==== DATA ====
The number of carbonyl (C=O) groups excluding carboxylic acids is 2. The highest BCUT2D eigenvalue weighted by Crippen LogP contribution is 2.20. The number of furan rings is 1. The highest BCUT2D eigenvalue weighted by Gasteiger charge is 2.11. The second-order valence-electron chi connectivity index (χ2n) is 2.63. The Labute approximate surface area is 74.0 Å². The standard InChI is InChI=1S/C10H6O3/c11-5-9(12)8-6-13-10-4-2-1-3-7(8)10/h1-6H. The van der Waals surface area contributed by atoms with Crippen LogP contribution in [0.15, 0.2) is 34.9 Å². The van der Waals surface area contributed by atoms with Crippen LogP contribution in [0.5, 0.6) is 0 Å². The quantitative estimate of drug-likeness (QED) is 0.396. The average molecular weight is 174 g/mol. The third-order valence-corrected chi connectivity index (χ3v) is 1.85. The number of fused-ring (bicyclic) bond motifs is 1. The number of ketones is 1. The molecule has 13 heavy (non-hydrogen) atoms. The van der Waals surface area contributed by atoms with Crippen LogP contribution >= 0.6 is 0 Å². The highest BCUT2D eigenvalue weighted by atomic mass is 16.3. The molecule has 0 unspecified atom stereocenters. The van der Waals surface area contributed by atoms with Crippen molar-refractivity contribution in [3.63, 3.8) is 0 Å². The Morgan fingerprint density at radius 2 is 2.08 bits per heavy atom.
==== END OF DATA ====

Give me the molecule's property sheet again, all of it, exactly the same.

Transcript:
The number of carbonyl (C=O) groups excluding carboxylic acids is 2. The highest BCUT2D eigenvalue weighted by Crippen LogP contribution is 2.20. The number of furan rings is 1. The highest BCUT2D eigenvalue weighted by Gasteiger charge is 2.11. The second-order valence-electron chi connectivity index (χ2n) is 2.63. The Labute approximate surface area is 74.0 Å². The standard InChI is InChI=1S/C10H6O3/c11-5-9(12)8-6-13-10-4-2-1-3-7(8)10/h1-6H. The van der Waals surface area contributed by atoms with Crippen LogP contribution in [0.15, 0.2) is 34.9 Å². The van der Waals surface area contributed by atoms with Crippen LogP contribution in [0.5, 0.6) is 0 Å². The quantitative estimate of drug-likeness (QED) is 0.396. The average molecular weight is 174 g/mol. The third-order valence-corrected chi connectivity index (χ3v) is 1.85. The number of fused-ring (bicyclic) bond motifs is 1. The number of ketones is 1. The molecule has 13 heavy (non-hydrogen) atoms. The van der Waals surface area contributed by atoms with Crippen LogP contribution >= 0.6 is 0 Å². The highest BCUT2D eigenvalue weighted by atomic mass is 16.3. The molecule has 0 unspecified atom stereocenters. The van der Waals surface area contributed by atoms with Crippen molar-refractivity contribution in [3.63, 3.8) is 0 Å². The Morgan fingerprint density at radius 2 is 2.08 bits per heavy atom.